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bin, binr

Syntax: x bin y (atomic)
Syntax: x binr y (atomic)

Binary search returns the index of the last item in x which is <=y. The result is -1 for y less than the first item of x. binr binary search right, introduced in V3.0 2012.07.26, gives the index of the first item in x which is >=y.

It uses a binary-search algorithm, which is generally more efficient on large data than the linear-search algorithm used by ?.

The items of x should be sorted ascending although bin does not verify that; if the items are not sorted ascending, the result is undefined. y can be either an atom or a simple list of the same type as the left argument.

The result r can be interpreted as follows: for an atom y, r is an integer atom whose value is either a valid index of x or -1. In general:

r[i]=-1            iff y[i]<x[0]
r[i]=i             iff x[i]<=y[i]<x[i+1]


r[j]=x bin y[j]    for all j in index of y

Essentially bin gives a half-open interval on the left. bin is an atomic function of y, i.e. the result has the same shape as y.

bin also operates on tuples and table columns and is the operator used in the functions aj and lj.

bin and ? on 3 columns find all equijoins on the first 2 cols and then do bin or ? respectively on the 3rd column. bin assumes the 3rd column is sorted within the equivalence classes of the first two column pairs (but need not be sorted overall).

q)0 2 4 6 8 10 bin 5
q)0 2 4 6 8 10 bin -10 0 4 5 6 20
-1 0 2 2 3 5

If the left argument is not unique the result is not the same as would be obtained with ?:

q)1 2 3 3 4 bin 2 3
1 3
q)1 2 3 3 4 ? 2 3
1 2


Syntax: distinct x

Returns the distinct (unique) items of x.

q)distinct 2 3 7 3 5 3
2 3 7 5

Returns the distinct rows of a table.

q)distinct flip `a`b`c!(1 2 1;2 3 2;"aba")
a b c
1 2 a
2 3 b

It does not use comparison tolerance:

q)\P 14
q)distinct 2 + 0f,10 xexp -13
2 2.0000000000001

.Q.fu (apply unique)

? (find)

Syntax: x?y


  • x is a list
  • y is any data object

returns the lowest index for which y matches an item of x – the ‘first occurrence’. If there is no match the result is the count of x. Comparisons are exact, and are not subject to comparison tolerance.

q)w:10 -8 3 5 -1 2 3
q)w?3 / the first occurrence of 3
q)w?17 / not found

Find is type-specific relative to x. Where:

  • x is a simple list and y a list whose atoms are all the same type as x, the result corresponds to x item-by-item.
q)rt:(10 5 -1;-8;3 17)
(0 3 4;1;2 7)
(10 5 -1;-8;3 0N)
  • x is a list of lists and y is a simple list, items of x are matched with the whole of y.
q)u:("abcde";10 2 -6;(2 3;`ab))
q)u?10 2 -6
  • where x is a mixed list then items of x are matched with items of y.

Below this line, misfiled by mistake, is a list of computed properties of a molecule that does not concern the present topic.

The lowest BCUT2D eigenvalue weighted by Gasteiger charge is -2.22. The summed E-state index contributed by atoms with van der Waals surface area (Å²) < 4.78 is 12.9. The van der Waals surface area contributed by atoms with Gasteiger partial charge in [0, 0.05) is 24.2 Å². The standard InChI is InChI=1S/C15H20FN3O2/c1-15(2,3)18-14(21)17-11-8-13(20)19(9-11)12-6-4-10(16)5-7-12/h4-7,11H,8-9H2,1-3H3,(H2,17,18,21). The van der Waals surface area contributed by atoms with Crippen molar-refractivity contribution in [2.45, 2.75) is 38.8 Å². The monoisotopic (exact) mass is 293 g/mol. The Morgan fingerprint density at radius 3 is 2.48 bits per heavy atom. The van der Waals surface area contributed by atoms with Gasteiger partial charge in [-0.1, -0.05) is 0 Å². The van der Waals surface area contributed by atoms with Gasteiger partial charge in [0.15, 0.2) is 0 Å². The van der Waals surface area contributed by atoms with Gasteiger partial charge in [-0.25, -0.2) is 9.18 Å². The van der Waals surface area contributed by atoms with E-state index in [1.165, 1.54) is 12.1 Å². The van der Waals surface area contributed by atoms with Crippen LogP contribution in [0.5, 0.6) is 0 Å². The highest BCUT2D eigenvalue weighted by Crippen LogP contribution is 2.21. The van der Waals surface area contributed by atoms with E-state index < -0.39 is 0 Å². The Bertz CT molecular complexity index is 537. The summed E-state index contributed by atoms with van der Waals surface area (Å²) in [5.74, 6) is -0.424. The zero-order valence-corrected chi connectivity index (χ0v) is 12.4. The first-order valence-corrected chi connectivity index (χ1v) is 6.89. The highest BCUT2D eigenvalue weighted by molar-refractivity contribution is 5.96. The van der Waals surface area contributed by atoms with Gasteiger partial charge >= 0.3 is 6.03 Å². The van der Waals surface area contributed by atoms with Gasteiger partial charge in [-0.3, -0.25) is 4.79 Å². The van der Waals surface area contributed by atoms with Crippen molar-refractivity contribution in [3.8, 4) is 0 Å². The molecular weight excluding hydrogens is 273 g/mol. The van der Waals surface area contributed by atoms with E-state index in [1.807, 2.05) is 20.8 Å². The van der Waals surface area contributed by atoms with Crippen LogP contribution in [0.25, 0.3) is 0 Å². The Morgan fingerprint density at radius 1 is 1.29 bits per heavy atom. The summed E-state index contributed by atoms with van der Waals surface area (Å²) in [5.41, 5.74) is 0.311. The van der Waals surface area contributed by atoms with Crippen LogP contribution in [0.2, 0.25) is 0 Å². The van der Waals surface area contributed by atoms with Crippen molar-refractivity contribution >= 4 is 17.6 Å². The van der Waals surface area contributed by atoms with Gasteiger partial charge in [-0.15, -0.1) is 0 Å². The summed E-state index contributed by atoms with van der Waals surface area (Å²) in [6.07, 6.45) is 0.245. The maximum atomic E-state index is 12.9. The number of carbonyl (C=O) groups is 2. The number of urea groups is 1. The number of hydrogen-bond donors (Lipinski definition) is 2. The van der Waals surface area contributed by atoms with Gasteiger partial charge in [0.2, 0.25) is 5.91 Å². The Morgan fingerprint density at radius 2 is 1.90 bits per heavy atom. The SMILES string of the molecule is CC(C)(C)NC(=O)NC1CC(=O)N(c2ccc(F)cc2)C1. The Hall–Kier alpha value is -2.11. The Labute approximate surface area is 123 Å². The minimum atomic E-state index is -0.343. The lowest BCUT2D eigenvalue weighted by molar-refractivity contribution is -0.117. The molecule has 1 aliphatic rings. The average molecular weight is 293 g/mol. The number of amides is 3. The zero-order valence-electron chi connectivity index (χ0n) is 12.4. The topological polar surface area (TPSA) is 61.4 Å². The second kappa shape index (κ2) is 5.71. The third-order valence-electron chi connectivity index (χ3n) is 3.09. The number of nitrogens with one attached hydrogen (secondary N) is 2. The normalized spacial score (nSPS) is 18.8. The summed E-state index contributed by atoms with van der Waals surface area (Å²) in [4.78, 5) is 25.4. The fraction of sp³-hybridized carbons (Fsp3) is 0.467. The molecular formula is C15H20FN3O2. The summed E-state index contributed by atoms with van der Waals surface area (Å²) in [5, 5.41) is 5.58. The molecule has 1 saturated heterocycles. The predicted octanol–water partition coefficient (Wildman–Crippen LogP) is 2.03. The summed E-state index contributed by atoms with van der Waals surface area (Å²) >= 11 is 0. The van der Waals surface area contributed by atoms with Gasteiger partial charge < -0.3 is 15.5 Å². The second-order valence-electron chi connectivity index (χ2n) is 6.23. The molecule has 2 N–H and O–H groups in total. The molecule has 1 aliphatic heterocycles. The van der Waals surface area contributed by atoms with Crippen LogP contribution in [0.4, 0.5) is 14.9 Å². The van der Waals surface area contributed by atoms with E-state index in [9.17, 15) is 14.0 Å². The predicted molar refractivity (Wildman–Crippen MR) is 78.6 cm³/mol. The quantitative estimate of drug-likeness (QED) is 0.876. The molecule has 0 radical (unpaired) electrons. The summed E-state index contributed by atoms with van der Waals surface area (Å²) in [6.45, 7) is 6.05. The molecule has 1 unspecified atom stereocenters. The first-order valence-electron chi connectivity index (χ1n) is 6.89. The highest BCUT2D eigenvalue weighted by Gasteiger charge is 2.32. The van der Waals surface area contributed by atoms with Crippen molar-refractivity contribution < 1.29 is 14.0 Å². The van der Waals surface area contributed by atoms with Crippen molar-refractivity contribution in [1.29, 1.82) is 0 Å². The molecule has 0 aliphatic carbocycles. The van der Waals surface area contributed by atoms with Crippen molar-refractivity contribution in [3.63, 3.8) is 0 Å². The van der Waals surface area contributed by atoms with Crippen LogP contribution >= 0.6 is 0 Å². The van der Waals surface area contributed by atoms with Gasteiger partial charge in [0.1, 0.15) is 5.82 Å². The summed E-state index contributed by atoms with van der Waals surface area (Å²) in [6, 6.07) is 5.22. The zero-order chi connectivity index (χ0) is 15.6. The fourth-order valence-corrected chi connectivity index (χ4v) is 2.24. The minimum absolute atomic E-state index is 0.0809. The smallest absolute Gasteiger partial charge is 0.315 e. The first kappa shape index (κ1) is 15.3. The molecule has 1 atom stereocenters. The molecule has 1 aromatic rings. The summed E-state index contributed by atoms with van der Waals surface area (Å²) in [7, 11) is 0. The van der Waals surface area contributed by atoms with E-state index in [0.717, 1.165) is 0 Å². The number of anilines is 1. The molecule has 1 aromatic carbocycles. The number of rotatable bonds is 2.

q)u?(2 3;`ab)
3 3

In this case find matches items of x with 2 3 and `ab , not (2 3;ab) ``.

Find is rank-sensitive

x?y can’t deal with mixed-rank x. If rank x is n then x?y looks for objects of rank n-1.

2 3?2 3#til 6  / looks for rank 0 objects
(0 1 2;4 5)?2 3#til 6 / looks for rank 1 objects
A solution to find (2 3;`ab) is

q)f:{where x~\:y}
q)f[u;(2 3;`ab)]

Searching tables

Where x is a table then y must be a compatible record (dictionary or list) or table. That is, each column of x, paired with the corresponding item of y, must be valid arguments of find.

q)\l sp.q


Syntax: x in y

Returns a boolean indicating:

  • where the first item of y is an atom, which items of x are also items of y (list, same count as x)
  • otherwise, whether x is an item of y (atom)
q)1 3 7 6 4 in 5 4 1 6        / which of x are in y
q)1 2 in (9;(1 2;3 4))        / none of x are in y
q)1 2 in (1 2;9)              / 1 2 is an item of y
q)1 2 in ((1 2;3 4);9)        / 1 2 is not an item of y
q)(1 2;3 4) in ((1 2;3 4);9)  / x is an item of y

Tip: in is often used with select:

q)\l sp.q
q)select from p where city in `paris`rome
p | name  color weight city
--| ------------------------
p2| bolt  green 17     paris
p3| screw blue  17     rome
p5| cam   blue  12     paris

except, inter, union, within


Syntax: x within y (uniform)

Where x is an atom or list of sortable type/s and

  • y is an ordered pair (i.e. (</)y is true) of the same type, the result is a boolean for each item of x indicating whether it is within the inclusive bounds given by y.
q)1 3 10 6 4 within 2 6
q)"acyxmpu" within "br"  / chars are ordered
q)select sym from ([]sym:`dd`ccc`ccc) where sym within `c`d
  • y is a pair of lists of length n, and x a list of length n or an atom, the result is a boolean list of length n.
q)5 within (1 2 6;3 5 7)
q)2 5 6 within (1 2 6;3 5 7)
q)(1 3 10 6 4;"acyxmpu") within ((2;"b");(6;"r"))

except, in, inter, union